Trump 1st President Since Carter to Win Majority of Gubernatorial Elections
Only seven of 21 presidents since William McKinley saw their party win a majority of elections for governor during their presidency
The short-term electoral scorecard of Donald Trump’s presidency includes his party losing control of the U.S. House of Representatives in 2018, the U.S. Senate in 2020, and, of course, the presidency itself last November.
But Trump was able to accomplish a feat that eluded the vast majority of his 20th and 21st Century predecessors: over the course of his four years in office, a majority of gubernatorial elections were won by his party.
Since Trump was inaugurated in January 2017, Republicans were victorious in 28 of the 52 elections for governor conducted while he was in office, or 53.8 percent.
While that may not seem like an impressive tally, it is better than all but six of the 20 other presidents to serve in the White House dating to the turn of the 20th Century with William McKinley.
It is also a better track record than each of the five presidents to serve before Trump from Ronald Reagan through Barack Obama. The president’s party won only 196 of the 477 elections for governor from 1981 through 2016, or 41.1 percent.
Republicans were victorious in 64 of 107 elections under Reagan (40.2 percent), 20 of 53 under George H.W. Bush (37.7 percent), and 53 of 105 under George W. Bush (49.5 percent) while Democrats won 40 of 104 under Bill Clinton (38.5 percent) and 41 of 108 under Obama (38.0 percent).
Democrats did make notable gubernatorial inroads during Trump’s presidency, however, flipping nine seats: New Jersey in 2017, Illinois, Kansas, Maine, Michigan, Nevada, New Mexico, and Wisconsin in 2018, and Kentucky in 2019.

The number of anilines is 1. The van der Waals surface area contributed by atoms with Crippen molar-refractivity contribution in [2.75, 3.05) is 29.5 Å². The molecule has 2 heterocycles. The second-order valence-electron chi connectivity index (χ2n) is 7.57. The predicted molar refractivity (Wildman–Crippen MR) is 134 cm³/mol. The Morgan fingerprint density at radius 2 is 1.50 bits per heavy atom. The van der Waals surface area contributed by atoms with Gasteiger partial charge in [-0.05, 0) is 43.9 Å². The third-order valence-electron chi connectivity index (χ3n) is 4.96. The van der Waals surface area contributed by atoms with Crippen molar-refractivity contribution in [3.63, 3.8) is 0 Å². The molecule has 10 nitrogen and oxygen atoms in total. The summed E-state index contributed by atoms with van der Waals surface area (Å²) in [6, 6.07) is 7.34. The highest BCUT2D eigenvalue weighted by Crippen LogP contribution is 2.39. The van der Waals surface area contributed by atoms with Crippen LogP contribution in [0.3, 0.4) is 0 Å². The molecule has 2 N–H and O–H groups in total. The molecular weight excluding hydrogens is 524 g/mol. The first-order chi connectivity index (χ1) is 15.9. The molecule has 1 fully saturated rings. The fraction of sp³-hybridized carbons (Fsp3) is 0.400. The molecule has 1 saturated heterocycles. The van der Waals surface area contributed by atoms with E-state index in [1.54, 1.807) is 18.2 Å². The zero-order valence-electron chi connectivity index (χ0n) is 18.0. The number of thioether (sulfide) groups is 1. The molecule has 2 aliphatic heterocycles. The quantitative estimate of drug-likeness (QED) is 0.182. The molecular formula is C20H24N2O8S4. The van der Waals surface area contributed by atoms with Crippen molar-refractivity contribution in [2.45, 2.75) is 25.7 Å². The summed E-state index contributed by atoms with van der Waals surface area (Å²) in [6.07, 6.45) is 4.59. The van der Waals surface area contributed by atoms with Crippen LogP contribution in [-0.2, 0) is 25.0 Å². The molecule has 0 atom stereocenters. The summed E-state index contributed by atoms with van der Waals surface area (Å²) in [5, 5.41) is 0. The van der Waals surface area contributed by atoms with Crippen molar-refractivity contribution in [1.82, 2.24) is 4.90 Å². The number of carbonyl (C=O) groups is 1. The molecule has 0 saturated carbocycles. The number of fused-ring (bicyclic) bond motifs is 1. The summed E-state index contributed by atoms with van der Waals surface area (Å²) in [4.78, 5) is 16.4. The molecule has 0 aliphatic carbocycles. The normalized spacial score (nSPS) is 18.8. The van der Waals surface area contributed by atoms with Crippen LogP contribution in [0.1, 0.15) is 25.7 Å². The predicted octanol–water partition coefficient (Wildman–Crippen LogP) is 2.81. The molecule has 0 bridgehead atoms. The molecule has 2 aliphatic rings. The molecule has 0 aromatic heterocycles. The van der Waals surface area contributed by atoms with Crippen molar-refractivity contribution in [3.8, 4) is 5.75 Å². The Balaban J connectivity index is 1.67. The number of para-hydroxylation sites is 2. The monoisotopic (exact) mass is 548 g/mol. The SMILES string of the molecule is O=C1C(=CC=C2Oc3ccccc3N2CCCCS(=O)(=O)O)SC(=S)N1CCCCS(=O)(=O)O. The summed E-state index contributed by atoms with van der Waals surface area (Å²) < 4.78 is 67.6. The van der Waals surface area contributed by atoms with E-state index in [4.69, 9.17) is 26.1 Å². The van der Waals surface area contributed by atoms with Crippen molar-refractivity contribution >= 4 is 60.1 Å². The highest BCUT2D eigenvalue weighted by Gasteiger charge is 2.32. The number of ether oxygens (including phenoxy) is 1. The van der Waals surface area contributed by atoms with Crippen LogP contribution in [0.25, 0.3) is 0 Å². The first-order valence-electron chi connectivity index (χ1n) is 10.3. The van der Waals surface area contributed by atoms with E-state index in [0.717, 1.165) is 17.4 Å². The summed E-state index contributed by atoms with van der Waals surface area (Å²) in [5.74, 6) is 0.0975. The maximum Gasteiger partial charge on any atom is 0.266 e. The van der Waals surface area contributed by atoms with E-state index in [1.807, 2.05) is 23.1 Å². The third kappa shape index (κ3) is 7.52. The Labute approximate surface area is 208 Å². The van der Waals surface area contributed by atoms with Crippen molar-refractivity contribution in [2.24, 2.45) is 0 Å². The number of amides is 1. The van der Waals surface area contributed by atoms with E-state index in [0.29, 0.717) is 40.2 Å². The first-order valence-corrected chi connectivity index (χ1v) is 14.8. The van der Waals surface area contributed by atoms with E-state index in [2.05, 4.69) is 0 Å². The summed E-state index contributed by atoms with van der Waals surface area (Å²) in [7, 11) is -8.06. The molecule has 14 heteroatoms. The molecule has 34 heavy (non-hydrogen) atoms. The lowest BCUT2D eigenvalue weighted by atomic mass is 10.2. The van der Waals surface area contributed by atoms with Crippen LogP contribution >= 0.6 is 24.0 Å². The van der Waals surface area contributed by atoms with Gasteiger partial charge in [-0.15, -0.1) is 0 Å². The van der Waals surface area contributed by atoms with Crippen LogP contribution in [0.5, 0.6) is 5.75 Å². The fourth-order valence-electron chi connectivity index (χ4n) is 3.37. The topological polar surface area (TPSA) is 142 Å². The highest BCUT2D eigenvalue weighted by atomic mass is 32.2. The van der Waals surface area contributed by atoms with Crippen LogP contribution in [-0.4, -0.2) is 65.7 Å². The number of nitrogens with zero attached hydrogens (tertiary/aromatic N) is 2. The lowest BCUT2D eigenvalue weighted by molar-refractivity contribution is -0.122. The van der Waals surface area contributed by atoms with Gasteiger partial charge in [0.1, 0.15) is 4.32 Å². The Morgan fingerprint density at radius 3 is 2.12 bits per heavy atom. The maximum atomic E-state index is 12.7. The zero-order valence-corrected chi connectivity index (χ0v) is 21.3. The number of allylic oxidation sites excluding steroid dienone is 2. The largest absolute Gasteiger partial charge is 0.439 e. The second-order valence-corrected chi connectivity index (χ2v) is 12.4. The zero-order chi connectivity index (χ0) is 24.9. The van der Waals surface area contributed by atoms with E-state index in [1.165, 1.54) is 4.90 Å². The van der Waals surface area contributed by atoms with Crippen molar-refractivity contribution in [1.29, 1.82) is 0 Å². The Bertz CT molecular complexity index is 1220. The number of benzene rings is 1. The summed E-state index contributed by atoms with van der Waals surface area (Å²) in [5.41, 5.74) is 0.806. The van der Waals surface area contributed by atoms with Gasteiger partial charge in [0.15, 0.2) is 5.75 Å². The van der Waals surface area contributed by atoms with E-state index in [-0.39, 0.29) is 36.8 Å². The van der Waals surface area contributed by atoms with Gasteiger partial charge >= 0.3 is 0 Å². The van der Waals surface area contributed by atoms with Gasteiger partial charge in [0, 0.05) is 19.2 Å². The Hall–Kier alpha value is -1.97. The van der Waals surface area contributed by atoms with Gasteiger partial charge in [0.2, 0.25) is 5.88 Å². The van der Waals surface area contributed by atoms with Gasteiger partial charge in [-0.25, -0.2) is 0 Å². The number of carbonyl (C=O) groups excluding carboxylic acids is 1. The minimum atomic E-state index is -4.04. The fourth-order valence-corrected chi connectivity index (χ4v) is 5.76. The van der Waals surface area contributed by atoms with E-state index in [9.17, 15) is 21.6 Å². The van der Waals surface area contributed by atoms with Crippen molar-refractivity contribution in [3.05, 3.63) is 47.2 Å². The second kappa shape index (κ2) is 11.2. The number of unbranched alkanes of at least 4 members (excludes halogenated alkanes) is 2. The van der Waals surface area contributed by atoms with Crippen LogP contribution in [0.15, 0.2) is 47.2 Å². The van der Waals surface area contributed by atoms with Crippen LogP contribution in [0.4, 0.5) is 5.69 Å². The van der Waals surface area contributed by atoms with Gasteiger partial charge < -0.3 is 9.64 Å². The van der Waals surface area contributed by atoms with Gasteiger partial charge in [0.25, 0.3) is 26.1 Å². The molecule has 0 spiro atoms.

The GOP, meanwhile, picked up three states during Trump’s term: West Virginia in 2017 (after Democrat Jim Justice switched his party affiliation to the GOP; Justice would later win reelection in 2020), Alaska in 2018, and Montana in 2020.
Republicans held the governorships in 24 other states with Trump in office: Alabama, Arizona, Arkansas, Florida, Georgia, Idaho, Indiana, Iowa, Maryland, Massachusetts, Mississippi, Missouri, Nebraska, New Hampshire, North Dakota, Ohio, Oklahoma, South Carolina, South Dakota, Tennessee, Texas, Utah, Vermont, and Wyoming.
The six presidents who have served since the 20th Century whose party had a better track record than Trump of winning elections for governor during their administration were John Kennedy (64.1 percent), Teddy Roosevelt (60.5 percent), William McKinley (59.5 percent), Calvin Coolidge (59.3 percent), Franklin Roosevelt (58.4 percent), and Jimmy Carter (55.6 percent).
Those faring the worst are Gerald Ford (23.1 percent), Herbert Hoover (24.7 percent), Dwight Eisenhower (36.8 percent), George H.W. Bush (37.7 percent), and Barack Obama (38.0 percent).
Joe Biden’s first test by this measure will occur in November of this year when New Jersey and Virginia hold their next elections for governor.
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The 117th congress, by definition, will have split control of the Senate, due to the double-barrel runoffs in GA earlier this year, and the weaker-than-expected showings of Democrats in 2020 proper.
AK went from nonmajor to R in ’18 (unlike senators state governors do not have caucuses, thus Bill Walker can not be considered a
de facto DEM).
Depending on the judgment of first the senate and then the voters, the GUV scorecard may yet be changed (a second term beginning 2025? 2029?).
We’re going to find out how many Governorships the Dems lose in 2022 under the Biden Presidency.